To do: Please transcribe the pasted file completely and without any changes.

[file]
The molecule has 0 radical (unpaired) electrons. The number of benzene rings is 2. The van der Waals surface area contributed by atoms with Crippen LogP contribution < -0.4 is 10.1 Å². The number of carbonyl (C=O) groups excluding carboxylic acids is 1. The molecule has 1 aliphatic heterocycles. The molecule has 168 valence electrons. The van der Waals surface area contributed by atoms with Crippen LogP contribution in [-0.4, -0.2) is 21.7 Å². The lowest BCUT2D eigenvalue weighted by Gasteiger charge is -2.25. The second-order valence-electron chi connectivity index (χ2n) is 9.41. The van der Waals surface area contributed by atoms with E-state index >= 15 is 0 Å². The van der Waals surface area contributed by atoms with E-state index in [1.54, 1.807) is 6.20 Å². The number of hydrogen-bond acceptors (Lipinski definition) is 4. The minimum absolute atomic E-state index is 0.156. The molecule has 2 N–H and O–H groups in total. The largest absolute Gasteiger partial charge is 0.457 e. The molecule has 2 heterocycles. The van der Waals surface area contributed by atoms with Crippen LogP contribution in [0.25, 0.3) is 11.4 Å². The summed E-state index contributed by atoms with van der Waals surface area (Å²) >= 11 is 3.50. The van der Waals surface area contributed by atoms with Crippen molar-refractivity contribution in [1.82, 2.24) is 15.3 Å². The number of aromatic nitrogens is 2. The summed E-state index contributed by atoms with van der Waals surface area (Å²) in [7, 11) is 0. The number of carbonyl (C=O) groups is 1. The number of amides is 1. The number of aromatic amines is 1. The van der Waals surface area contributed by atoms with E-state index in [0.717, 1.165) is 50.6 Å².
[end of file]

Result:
The molecule has 0 radical (unpaired) electrons. The number of benzene rings is 2. The van der Waals surface area contributed by atoms with Crippen LogP contribution < -0.4 is 10.1 Å². The number of carbonyl (C=O) groups excluding carboxylic acids is 1. The molecule has 1 aliphatic heterocycles. The molecule has 168 valence electrons. The van der Waals surface area contributed by atoms with Crippen LogP contribution in [-0.4, -0.2) is 21.7 Å². The lowest BCUT2D eigenvalue weighted by Gasteiger charge is -2.25. The second-order valence-electron chi connectivity index (χ2n) is 9.41. The van der Waals surface area contributed by atoms with E-state index >= 15 is 0 Å². The van der Waals surface area contributed by atoms with E-state index in [1.54, 1.807) is 6.20 Å². The number of hydrogen-bond acceptors (Lipinski definition) is 4. The minimum absolute atomic E-state index is 0.156. The molecule has 2 N–H and O–H groups in total. The largest absolute Gasteiger partial charge is 0.457 e. The molecule has 2 heterocycles. The van der Waals surface area contributed by atoms with Crippen LogP contribution in [0.25, 0.3) is 11.4 Å². The summed E-state index contributed by atoms with van der Waals surface area (Å²) >= 11 is 3.50. The van der Waals surface area contributed by atoms with Crippen molar-refractivity contribution in [1.82, 2.24) is 15.3 Å². The number of aromatic nitrogens is 2. The summed E-state index contributed by atoms with van der Waals surface area (Å²) in [7, 11) is 0. The number of carbonyl (C=O) groups is 1. The number of amides is 1. The number of aromatic amines is 1. The van der Waals surface area contributed by atoms with E-state index in [0.717, 1.165) is 50.6 Å².